Lost in this week’s big TaylorMade news is the fact that golf’s two other top dogs have released remarkably strong Q1 financial reports. Both Callaway and Acushnet blew away 2020’s COVID-infected Q1 results. What makes it interesting is both companies outperformed their pre-COVID 2019 numbers.
And not by a little, either.
Acushnet is reporting $581 million in sales for Q1. That’s up 42 percent from 2020 and 34 percent from 2019. Callaway, meanwhile, says it hit $652 million in Q1. That’s a new Q1 company record. It also represents a 47-percent increase over last year and a 26-percent jump from 2019.
What’s more, both companies reported healthy net profits.
No doubt about it. The golf business is hot right now.
Q1 Financial Reports: Acushnet
Acushnet ended 2020 by reclaiming its title as the No. 1 company in golf. It even posted a COVID-diminished $96-million net profit for the year. Last year’s second-half momentum shows no signs of letting up.
“Acushnet is off to a promising start to 2021 as demand for all Acushnet product categories is strong and rounds of play momentum continues,” said Acushnet President and CEO David Maher in the company’s Q1 financial report press release. “Sales growth across all segments was fueled by our Product Development teams and the outstanding execution of our Operations team by keeping pace with strong consumer demand.”
Titleist clubs and balls led the way. Club sales increased 67 percent compared to Q1 last year to $156 million. The new TSi metal woods and Scotty Cameron Phantom X putters fueled the charge along with higher selling prices across all categories. Vokey wedge sales were down in Q1 though, largely due to the fact the line is in its second year.
Titleist golf ball sales jumped by nearly 50 percent compared to Q1 2020 to $174 million. The new Pro V1 line sparked that increase.
Additionally, Titleist Gear sales (bags, hats, accessories) totaled $53 million, up 22 percent over last year. And FootJoy sales totaled $159 million, also an increase of 22 percent.
Regionally, U.S. sales jumped 46 percent year over year. Sales in Japan and Korea increased 50 percent and 57 percent respectively and what Acushnet calls the Rest of World increased 61 percent.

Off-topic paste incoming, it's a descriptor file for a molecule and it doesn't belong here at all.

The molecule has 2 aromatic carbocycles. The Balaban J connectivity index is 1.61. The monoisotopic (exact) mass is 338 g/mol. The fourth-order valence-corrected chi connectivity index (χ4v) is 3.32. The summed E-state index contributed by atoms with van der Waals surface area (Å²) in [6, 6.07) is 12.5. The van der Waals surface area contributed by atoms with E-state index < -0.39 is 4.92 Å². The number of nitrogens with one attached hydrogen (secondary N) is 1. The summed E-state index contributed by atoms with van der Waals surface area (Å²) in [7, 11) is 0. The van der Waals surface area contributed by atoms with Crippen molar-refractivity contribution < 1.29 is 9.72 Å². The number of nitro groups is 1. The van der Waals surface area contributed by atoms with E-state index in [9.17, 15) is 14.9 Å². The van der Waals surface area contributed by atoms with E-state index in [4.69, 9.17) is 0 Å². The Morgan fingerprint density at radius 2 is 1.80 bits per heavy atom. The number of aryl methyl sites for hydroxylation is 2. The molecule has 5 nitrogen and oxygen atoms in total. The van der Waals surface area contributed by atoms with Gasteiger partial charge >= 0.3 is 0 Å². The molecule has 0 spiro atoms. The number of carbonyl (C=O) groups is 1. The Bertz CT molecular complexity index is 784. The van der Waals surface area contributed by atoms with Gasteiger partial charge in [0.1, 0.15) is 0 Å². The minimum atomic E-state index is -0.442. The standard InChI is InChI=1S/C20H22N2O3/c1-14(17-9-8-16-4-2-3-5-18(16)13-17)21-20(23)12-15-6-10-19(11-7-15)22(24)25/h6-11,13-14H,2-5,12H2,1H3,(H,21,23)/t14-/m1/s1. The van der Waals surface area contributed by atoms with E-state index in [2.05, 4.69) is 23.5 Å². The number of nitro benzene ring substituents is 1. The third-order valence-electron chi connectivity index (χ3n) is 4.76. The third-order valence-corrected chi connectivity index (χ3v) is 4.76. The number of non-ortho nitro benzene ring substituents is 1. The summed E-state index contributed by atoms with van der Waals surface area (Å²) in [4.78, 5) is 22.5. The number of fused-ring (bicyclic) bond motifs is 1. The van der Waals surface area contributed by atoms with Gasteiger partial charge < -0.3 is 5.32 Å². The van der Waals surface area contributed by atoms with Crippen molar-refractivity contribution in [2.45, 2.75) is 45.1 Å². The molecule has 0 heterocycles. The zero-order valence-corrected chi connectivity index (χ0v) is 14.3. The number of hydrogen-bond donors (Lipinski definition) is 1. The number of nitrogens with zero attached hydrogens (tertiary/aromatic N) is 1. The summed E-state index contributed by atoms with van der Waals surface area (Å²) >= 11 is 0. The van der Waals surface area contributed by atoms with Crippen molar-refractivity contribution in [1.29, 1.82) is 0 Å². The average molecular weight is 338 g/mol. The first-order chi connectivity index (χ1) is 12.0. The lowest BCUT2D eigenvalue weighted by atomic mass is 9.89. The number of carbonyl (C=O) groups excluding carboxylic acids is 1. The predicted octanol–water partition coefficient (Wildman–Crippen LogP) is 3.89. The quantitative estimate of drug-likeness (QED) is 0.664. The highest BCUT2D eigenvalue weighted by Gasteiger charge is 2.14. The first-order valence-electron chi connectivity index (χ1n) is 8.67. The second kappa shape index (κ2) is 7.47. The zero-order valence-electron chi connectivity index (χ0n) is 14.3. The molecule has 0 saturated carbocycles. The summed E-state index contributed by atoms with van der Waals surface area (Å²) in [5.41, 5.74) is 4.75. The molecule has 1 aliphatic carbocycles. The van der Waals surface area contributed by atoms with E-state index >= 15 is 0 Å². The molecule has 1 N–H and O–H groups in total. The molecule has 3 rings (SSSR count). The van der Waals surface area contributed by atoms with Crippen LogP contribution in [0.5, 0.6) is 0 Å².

Europe spent Q1 still in various stages of lockdown, however. Sales there were still up in the Q1 financial report but only by eight percent.
Profits and Specifics
While the top line is impressive, the bottom line makes investors smile. Acushnet is reporting an $85-million Q1 net profit. That’s a crazy 855-percent increase over the $9-million profit posted in Q1 2020. It’s an even crazier 144-percent increase over the pre-COVID 2019 Q1 profit.
Acushnet’s Q1 EBITDA (Earnings Before Interest, Taxes, Depreciation and Amortization) was $135 million, a 156-percent jump over 2020 and a 111-percent increase from 2019.
Like every other OEM, Acushnet is riding golf’s new popularity wave. Having new metalwoods and balls to sell certainly helps. And while it’s difficult to be specific with numbers, the lack of a PGA Merchandise Show this year as well as overall travel restrictions had to have played a role in controlling costs. Acushnet’s Selling, General and Administrative costs (which include marketing, travel and entertainment, sales commissions, programs and other overhead) were higher this year compared to last. However, it was only by $23,000, a minuscule increase considering a 42-percent increase in actual sales.
Acushnet did see the writing on the wall last year and prepared for the worst. At the end of Q1 2020, the company made sure it was flush with cash to help navigate the coming lockdowns. This year, Acushnet reports just over $113 million cash and cash equivalents on hand (compared to $151 million last year). However, in another sign of a recovering golf economy, Accounts Receivable are up by more than 48 percent. That means retailers and green grass accounts are stocking up.
With new irons on the horizon for 2021 and with the U.S. and, eventually, Europe emerging from COVID-related restrictions, there’s no reason to think Acushnet can’t top its 2019 numbers.
Q1 Financial Reports: Callaway
As mentioned, Callaway is reporting a Q1 record $652 million in sales, which is a 47-percent increase over Q1 2020. Callaway is also reporting a Q1 Net Income of $272 million. That, however, requires an asterisk, which we’ll get to.
“Our golf equipment business is continuing to experience unprecedented demand while our soft goods business and Topgolf business are recovering from the pandemic faster than anticipated,” said CEP Chip Brewer in a prepared statement. “We believe our three operating segments are well positioned for both the current environment and our expectations over the next several years.”
The Callaway-Topgolf merger became official in March so Callaway’s Q1 Financials include four weeks’ worth of TopGolf revenue. That move prompted Callaway to create three specific business units: Golf Equipment, Apparel and Gear and Topgolf. For Q1, Golf Equipment sales (clubs and balls) topped $377 million. Club sales accounted for $316 million of that total (26-percent increase from Q1 2020) while ball sales totaled nearly $61 million. The ball sales figure represents a 50-percent increase over last year but Callaway is still light years behind Titleist’s $174-million quarterly figure.